Mississippi State: The Bulldogs picked up a couple of wins this week, including going into Detroit and knocking off a very good Detroit team that has been playing up to their potential since Eli Holman returned to the lineup. What was most impressive about that win wasn’t the play of the front court (33 points, 20 boards from Arnett Moultrie and Renardo Sidney) or the emergence of Brian Bryant (17 points, six boards), it was the fact that MSU blew a 15 point lead on the road, but was able to regroup and hold on for the win.

Murray State: The Racers didn’t notch a win as impressive as knocking off Memphis on the road, but they did win two games and remain undefeated.

St. Joseph’s: How good can this St. Joseph’s team be? Top three in the Atlantic 10? Top four? Are they a top 25 team? All of the above? St. Joe’s has a talented back court in Tay Jones and Langston Galloway and some athletes on their front line. They can run the floor and are capable of putting on impressive displays of athleticism. And as Villanova and Creighton can attest, the Hawks can beat anyone at home. Now they have to prove they can do it on the road, too.

UNLV: Can someone figure this UNLV team out for me? They smacked North Carolina at home, got worked on the road by Wichita State and Wisconsin on the road, and now they beat Illinois in Chicago by 16 points? I don’t get it.

Five thoughts:

Terrence Jones vs. Will Barton: Terrence Jones missed a chance to prove his doubters wrong on Saturday afternoon. After scoring just six points in the last 60 minutes of basketball for Kentucky heading into their game against Chattanooga, Jones dislocated the pinky on his left hand early in the game. He tried to return, but he couldn’t. The injury furthered the questions surrounding Jones, and its not so much the result of another poor outing due to the injury as much as it is the fact that he didn’t have a chance to change the public’s mind. Personally, I won’t have my mind changed until Jones becomes a dominant presence in a game like the one that Kentucky will play on New Year’s Eve against Louisville. Be the best when the lights are the brightest.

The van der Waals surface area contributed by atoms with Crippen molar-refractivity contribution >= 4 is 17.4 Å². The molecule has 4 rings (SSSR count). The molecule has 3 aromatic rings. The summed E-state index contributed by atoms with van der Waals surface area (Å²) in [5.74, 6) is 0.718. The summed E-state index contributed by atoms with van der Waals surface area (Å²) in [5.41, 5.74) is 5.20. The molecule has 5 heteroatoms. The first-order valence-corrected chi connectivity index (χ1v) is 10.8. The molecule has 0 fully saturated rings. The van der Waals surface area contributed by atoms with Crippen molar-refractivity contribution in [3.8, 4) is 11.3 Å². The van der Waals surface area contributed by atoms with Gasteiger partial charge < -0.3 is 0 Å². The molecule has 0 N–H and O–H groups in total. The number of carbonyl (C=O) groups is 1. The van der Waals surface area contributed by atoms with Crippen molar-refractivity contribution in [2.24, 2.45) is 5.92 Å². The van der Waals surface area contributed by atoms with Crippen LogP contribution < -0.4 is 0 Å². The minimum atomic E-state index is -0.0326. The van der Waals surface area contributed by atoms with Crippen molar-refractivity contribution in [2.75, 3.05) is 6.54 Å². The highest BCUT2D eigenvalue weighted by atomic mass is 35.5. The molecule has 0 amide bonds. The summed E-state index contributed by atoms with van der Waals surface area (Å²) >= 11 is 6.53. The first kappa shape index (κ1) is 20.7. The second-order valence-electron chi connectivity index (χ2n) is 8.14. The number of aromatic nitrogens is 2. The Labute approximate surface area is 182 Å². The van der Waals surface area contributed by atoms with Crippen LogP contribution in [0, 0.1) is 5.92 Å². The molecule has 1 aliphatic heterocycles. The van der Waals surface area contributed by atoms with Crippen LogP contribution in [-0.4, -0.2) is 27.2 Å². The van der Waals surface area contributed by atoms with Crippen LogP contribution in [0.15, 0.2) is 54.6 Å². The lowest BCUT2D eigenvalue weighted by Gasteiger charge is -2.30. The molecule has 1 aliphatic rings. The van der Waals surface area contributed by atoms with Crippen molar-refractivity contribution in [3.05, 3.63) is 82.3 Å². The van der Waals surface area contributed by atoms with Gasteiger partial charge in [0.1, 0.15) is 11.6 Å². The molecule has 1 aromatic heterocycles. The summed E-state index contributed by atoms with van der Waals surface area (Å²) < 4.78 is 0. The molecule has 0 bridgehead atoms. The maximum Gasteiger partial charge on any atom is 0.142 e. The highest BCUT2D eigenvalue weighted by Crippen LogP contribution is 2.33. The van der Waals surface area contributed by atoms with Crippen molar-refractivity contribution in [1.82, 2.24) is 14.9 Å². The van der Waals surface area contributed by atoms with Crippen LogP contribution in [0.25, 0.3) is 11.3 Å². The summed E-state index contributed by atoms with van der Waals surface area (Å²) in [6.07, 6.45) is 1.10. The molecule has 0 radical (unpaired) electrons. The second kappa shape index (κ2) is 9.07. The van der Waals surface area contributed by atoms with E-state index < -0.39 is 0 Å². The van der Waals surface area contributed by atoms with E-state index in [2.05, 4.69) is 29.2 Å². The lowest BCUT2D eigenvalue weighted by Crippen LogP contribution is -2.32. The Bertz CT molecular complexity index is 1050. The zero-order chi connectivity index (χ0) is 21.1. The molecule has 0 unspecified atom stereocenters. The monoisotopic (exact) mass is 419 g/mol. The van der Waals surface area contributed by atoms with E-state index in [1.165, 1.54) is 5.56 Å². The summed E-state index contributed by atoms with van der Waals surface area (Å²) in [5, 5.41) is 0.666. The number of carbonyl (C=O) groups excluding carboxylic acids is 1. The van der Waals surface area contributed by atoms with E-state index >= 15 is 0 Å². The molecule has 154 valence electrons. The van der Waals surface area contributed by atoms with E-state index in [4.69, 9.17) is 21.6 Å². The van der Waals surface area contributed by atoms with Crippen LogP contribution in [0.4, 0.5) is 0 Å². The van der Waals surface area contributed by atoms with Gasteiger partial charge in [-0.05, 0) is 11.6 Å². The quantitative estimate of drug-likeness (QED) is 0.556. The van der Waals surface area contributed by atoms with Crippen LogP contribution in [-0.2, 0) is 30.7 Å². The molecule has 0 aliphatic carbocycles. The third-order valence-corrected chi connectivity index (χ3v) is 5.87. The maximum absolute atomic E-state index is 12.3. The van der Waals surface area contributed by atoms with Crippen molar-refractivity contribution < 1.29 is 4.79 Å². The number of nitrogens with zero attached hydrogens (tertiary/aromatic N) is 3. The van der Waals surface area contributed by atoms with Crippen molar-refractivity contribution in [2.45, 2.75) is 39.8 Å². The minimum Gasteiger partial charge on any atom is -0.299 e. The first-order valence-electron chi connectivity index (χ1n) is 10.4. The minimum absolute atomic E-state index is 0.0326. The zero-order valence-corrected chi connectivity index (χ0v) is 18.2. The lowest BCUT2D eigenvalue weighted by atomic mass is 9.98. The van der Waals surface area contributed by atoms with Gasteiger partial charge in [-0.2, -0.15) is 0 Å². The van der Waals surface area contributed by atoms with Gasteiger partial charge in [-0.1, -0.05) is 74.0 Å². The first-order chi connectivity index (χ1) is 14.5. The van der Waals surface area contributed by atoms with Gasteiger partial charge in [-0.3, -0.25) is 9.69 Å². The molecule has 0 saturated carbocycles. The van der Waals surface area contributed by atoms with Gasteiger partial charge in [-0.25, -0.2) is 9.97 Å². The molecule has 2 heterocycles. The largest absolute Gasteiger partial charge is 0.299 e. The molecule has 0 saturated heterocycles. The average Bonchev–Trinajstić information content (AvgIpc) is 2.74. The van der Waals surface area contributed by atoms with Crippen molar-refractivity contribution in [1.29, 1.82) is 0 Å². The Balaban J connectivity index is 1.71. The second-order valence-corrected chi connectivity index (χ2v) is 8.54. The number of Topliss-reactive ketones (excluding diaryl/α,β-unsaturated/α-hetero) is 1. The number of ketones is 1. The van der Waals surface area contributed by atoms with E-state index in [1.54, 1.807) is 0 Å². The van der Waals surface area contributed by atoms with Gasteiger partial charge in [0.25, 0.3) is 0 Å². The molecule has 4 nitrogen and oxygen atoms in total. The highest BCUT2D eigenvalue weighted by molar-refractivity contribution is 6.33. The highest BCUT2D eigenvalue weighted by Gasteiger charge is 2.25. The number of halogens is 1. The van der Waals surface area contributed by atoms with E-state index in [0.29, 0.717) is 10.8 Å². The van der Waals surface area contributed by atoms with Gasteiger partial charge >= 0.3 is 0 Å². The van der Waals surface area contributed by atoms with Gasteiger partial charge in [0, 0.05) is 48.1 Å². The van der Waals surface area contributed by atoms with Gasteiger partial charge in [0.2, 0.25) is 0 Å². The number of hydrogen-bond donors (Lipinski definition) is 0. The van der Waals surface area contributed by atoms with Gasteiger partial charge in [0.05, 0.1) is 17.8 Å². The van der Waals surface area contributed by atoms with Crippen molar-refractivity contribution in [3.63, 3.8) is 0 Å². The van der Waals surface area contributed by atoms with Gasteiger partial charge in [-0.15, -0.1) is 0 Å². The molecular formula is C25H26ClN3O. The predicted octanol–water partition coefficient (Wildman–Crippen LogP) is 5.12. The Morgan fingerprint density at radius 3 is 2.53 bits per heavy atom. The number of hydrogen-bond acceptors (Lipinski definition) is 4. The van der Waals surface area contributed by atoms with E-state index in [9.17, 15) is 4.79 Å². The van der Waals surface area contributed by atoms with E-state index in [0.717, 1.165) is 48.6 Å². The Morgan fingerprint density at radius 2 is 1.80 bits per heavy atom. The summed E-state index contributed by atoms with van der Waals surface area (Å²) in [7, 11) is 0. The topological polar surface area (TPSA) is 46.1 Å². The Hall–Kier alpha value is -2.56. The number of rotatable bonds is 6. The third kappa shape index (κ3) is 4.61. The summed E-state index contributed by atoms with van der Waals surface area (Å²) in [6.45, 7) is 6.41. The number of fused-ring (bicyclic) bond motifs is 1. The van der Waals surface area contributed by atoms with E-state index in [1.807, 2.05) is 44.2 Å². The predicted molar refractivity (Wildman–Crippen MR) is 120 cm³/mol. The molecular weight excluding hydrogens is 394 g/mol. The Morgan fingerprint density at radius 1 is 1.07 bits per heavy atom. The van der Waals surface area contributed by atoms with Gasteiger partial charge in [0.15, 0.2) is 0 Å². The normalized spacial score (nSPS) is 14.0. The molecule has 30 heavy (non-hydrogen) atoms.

Will Barton has the opposite issue. Where Jones seems to struggle with his intensity and focus, Barton plays hard every second that he is on the floor for Memphis. He did it again as the Tigers lost to Louisville on Saturday, finishing with 28 points and 16 boards. On the season, Barton is posting all-american numbers, averaging 21.2 ppg and 8.6 rpg. The problem is that he is the only one on Memphis that plays that way. Until their entire team can put forth the kind of effort that Barton does on a nightly basis, Memphis will continue to underachieve.

The Pac-12 is awful: It just keeps getting worse out west. On Saturday, it was the drubbing that Arizona got when they went up to Seattle to take on Gonzaga. On Sunday, it was the beatdown that Washington took at the hands of South Dakota State. Oregon lost to Virginia by 13. USC lost to Georgia. Oh, and Arizona State lost to Northern Arizona, who fired their coach a week ago. Cal is probably the league favorite still, but after that? Is Stanford the second best team? What about Oregon State? Can Washington or Arizona figure it out?

Who is the third best team in the SEC?: Kentucky is No. 1 and Florida is No. 2. That much is, for the most part, inarguable. But who is the third-best team in the league? I’m ready to write off Vanderbilt, who lost to another mid-major program at home on Saturday, their fourth loss of the season. They also lost two games in overtime. But I don’t trust Alabama anymore, either. The Crimson Tide can defend like crazy and have some athletes up front, but they have now lost three of their last four games, including Saturday’s defeat at Kansas State.

So is it Mississippi State? The Bulldogs won at Detroit on Saturday, improving to 11-1 on the season and extending their winning streak to 10 games. They have proven that they can win on the road against a quality team on a night when their star guard, Dee Bost, is struggling to score the basketball. They have a big front line, they have scorers on the wing and they have three or four guys capable of scoring 15 points.